The Looting RVA theme caught on amongst anti-stadium activists. Others began referring to Venture Richmond as Vulture Richmond. To some this is an apt description of how the organization functions and effects the City. Inspired by this, Quail Bell Magazine associate editor and activist Mo Karnage created the Vulture Richmond logo, below:
Aaron Reinhard produced black and white versions of the Vulture Richmond logo on stickers for distribution amongst activists involved in the campaign against a Shockoe Stadium.
Prolific media maker Alan Schintzius has played a major role in the visuals for the anti- Shockoe Stadium crew. What seems to have started with the re-appropriating of pro-stadium materials for anti-stadium purposes has developed far beyond yard signs and into the realms of stickers and billboards. All of his efforts plus those of others are compiled on the Shockoe Resistance page.
The "I Support Shockoe Ballpark" signs that were taken by Alan, Mo, and others were illegally placed in medians and public right of ways near Pine Camp on Northside the night Chris Hilbert was holding a 3rd district meeting there to discuss the Revitalize RVA plan.
The crude repurposing of the liberated signs is reminiscent of a long practiced culture of subverting and modifying corporate advertising. Often seen in graffiti and wheat pasting on billboards, anti-capitalists, feminists, and others have been taking signs paid for with corporate money and modifying them for a more radical use for years. In the instance of these signs, no laws were broken except by the people who originally placed them. But civil disobedience in the name of political speech and subvertising has a long tradition in the United States.
The weekend of February 22nd and 23rd, wheatpasted posters saying "Dwight Jones is Selling Our City" popped up across Richmond. These minor acts of vandalism are a low cost way of getting out the message against the Shockoe Stadium, privatization of Monroe Park, and tax breaks for Venture Richmond.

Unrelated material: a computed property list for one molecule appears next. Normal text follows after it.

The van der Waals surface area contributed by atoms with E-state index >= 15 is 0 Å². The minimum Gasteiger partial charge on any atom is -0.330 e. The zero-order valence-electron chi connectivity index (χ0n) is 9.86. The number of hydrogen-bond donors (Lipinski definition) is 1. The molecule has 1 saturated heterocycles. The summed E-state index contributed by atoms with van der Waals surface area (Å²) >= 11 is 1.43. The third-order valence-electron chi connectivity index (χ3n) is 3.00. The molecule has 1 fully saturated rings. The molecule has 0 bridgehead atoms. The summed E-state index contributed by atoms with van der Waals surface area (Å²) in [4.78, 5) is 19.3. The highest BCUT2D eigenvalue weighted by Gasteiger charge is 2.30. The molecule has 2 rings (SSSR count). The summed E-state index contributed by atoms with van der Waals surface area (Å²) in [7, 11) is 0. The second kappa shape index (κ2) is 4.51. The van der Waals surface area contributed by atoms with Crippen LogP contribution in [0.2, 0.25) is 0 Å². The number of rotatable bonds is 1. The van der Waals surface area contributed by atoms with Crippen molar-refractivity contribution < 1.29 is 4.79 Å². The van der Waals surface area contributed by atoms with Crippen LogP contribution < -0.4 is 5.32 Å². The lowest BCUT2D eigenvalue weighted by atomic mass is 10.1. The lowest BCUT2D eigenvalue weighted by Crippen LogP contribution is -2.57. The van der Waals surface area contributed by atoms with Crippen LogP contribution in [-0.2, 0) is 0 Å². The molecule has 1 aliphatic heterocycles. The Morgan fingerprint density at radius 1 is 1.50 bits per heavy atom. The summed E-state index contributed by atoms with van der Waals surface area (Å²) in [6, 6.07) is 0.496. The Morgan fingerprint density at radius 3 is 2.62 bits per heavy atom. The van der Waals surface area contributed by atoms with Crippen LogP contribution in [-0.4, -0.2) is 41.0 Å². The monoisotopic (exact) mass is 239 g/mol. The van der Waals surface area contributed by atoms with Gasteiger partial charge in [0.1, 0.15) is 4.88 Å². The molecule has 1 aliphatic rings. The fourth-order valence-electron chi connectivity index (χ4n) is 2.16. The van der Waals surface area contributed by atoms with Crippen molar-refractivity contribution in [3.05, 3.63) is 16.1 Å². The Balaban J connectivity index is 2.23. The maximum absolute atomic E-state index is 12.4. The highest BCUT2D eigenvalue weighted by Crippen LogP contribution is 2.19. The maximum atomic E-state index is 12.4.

Alan Schintzius has been working on a tactic of raising the funds for billboards, and has had a billboard up for over a month now. The tactics differ from legal to illegal. Some are playing within the rules, and others see no chance of competing with corporate giants within that frame work and so are seeking alternative methods of sharing their message.
Alan Schintzius also created the OUR RVA logo. OuRVA turned out to be an already copyrighted logo. Copyrights are one of the potential legal snafus that can ensnare people who are rebranding or subvertising.
From satirical to sincere, activists are subverting corporate and government branding campaigns in Richmond. The power in this is of taking the success of the money and efforts of the larger and better funded groups, and turning it into something useful for the opposition.
The (in)famous Adbusters seems to have coined the term Culture Jamming to describe the whole phenomena including both subvertising and vandalism of corporate advertisements. Watching this phenomena play out on a local level is both interesting and an testament to how organically this resistance occurs. The tactic of Culture Jamming is being used by artists, graphic designers, activists, and more to fight against increasing corporate rule and privatization in Richmond. Only time will tell if they successfully Jam that Culture.
#Advertising #Activism #Design #CivicEngagement